Of course, we have lots of animals on our farm. The only ones we really bond with as pets, however, are the dogs and an occasional cat.
We do have a fondness for certain of the goats and sheep that have been with us for many years — especially the ones that we have milked on a regular basis. One goat in particular we will never have the heart to butcher, even though we can no longer milk her (more on that soon, in another post), because she’s been with us so long. We thought about butchering our oldest ewe last fall, because she’d had such a tough winter the year before. But, again, we didn’t have the heart to do it. Instead, we made sure she got extra feed this winter. She’s come through very well this time, and we’re glad we kept her, even though she’ll likely never give us another lamb.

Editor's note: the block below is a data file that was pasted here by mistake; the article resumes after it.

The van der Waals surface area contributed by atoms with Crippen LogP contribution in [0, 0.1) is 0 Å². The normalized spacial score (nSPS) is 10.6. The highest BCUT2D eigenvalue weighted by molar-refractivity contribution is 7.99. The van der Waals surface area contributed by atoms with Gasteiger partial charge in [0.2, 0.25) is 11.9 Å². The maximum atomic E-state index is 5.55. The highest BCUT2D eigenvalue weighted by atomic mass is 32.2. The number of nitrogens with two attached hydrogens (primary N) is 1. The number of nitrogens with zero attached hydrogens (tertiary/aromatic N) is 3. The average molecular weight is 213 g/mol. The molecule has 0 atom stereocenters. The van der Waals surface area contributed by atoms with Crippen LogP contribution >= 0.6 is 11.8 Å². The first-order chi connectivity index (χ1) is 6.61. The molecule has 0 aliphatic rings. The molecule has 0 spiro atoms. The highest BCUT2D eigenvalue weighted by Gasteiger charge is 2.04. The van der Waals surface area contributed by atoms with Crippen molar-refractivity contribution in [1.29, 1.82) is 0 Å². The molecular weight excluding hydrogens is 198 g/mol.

Longtime readers of the blog know that on occasion we’ve had bummer goat kids and lambs living in my office building. Especially if they’re born when the weather is really cold, they get to stay in my office until they’re big enough to begin jumping on (and messing on) the furniture. They’re fun to have around, and even the dogs enjoy playing with them, but even these little guys never stay inside long enough to bond with us as pets.
That said, it’s certainly possible for farm animals to become pets. This video might just be the cutest thing you see all week. Or all month:
In case you’re wondering: “Snowflake” is a White Pekin (so is the AFLAC duck). Most of them have a life expectancy of about eight weeks, because that’s when they reach a good butchering size (if fed quality feed). If not butchered, they can live nine to twelve years. Hopefully, with the nice care Snowflake has been getting, he can reach the full dozen. Or more.